Her tone is no longer fierce but pleading. She is afraid. "You don't understand, just do it please, I don't want to have to…" As the father watches, the little girl's legs elongate, flip and reverse, the toes pointed like a ballerina. Her skin is laminar. Smooth white plates flow over and around one another. White armour encases her chest; her right arm is a blank spinning cylinder; her left, an elegant fist; her torso, an armoured pillar.
She towers over him. "Please, I can't stop it…" A white visor hides her face. The amplified voice of a frightened little girl emanates from the monstrous body.
The father rolls as a burst of fire licks out casually from the spinning fist. Shards of coal fibre fly from the cabin and mast. Water founts off the bow and the little boat rocks as the elegant monster turns for a second shot. Despite its apparent weight, it moves gracefully, like a dancer.
The father ducks behind the cabin, keeping low, trying to circle the creature.
An electrical whine of gathering power escalates beyond human hearing. There is absolute silence as if all sound is sucked from the universe. Then the release. The entire cabin disintegrates into a savage mess of flying dust and whirling coal fibre shards. The creature's arm flickers back, absorbing the shock in a carefully choreographed recoil, almost too fast to see.
The father lies stunned on the deck. Shards of fibre and black dust nearly cover him. With flawless precision, the creature closes the distance. It lifts him easily; the beautiful white fist completely encases his chest. The other arm, a spinning white cylinder, rises for a final shot.
When it speaks, the voice is no longer that of a little girl, it is deep and menacing, a voice from the pit. "You should have listened to her. You don't belong here."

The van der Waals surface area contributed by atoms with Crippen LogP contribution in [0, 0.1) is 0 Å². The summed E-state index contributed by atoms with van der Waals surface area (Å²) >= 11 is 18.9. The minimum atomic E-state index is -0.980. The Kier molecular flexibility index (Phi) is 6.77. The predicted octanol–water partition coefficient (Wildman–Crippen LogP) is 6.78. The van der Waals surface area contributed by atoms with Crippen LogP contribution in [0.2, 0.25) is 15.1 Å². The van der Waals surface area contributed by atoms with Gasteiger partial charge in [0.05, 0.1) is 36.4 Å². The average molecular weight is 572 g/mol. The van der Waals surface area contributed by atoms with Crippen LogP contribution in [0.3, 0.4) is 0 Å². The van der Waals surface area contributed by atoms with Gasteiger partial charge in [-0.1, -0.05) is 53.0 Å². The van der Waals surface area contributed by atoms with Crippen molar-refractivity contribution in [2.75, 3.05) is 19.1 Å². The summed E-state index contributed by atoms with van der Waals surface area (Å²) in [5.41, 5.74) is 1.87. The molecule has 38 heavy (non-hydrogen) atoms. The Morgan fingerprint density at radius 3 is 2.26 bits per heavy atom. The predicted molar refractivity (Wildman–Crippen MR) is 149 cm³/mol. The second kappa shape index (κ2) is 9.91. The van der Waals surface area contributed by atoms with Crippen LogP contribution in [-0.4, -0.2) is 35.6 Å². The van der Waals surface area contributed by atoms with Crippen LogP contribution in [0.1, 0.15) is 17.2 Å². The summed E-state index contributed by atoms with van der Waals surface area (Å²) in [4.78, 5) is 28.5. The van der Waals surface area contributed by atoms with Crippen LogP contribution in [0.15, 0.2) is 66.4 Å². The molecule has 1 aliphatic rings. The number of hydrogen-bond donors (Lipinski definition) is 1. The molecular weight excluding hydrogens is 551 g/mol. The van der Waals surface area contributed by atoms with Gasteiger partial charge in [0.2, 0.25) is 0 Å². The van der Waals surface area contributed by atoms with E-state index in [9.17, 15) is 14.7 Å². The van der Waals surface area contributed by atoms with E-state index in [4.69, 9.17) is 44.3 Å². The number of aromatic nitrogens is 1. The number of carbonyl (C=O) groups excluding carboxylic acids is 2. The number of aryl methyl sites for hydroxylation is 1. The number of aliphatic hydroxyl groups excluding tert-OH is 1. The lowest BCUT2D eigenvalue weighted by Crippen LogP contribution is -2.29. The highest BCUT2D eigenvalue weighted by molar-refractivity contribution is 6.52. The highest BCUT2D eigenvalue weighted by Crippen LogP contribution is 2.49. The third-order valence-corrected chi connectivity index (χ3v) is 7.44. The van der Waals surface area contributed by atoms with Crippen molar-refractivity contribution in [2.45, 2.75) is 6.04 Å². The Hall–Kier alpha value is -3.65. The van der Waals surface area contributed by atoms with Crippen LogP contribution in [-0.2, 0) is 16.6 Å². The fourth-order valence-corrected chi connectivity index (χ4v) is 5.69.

"Please," the father stares up into the blank white face of the creature. "I have to save them. I have to save my children."
The huge form steps back as though surprised. Its grip relaxes slightly. Then the voice changes. "Daddy?" It is the voice of a little girl again.
"Isobella?" How could he not have recognised her? Her face had been darkened by the sun, but how could he forget the face of his own precious little girl? How could she forget him?
"Isobella!" Could it be? The laminar plates are folding back on themselves now, the legs shortening, her body redrawing itself into a little girl again. The flickering armour once more takes on the appearance of a plain grey dress.
A child once more, she falls into his arms, and he enfolds her with all the mighty love of a father's heart.
"Isobella, Isobella, I am so sorry I let you down. You don't know how far I've come to find you."
"Daddy!" But then her voice becomes quieter, almost ashamed. "Daddy they took away my heart."
The father checks her, rests his head against her chest; he hears nothing.
"They gave me a stoneheart Daddy. I can't go home without my heart. I'll die. I can't be a little girl anymore."
He takes her in his arms, stroking her hair, trying to make everything OK. For a long time, they stay like that, the father and his child beneath the dome of the sky. She seems to vibrate, as though enormous energy flows through her. The plated armour that enfolds her has the appearance of a grey dress once more, but he can still feel it. Her skin is hard, and it shifts under his hand as he holds her close. He knows she can now never take it off.
"It's going to be OK now. Daddy's got you. Everything is going to be okay."
And despite himself he prays to a God he doesn't believe in. Please God, please let it be okay.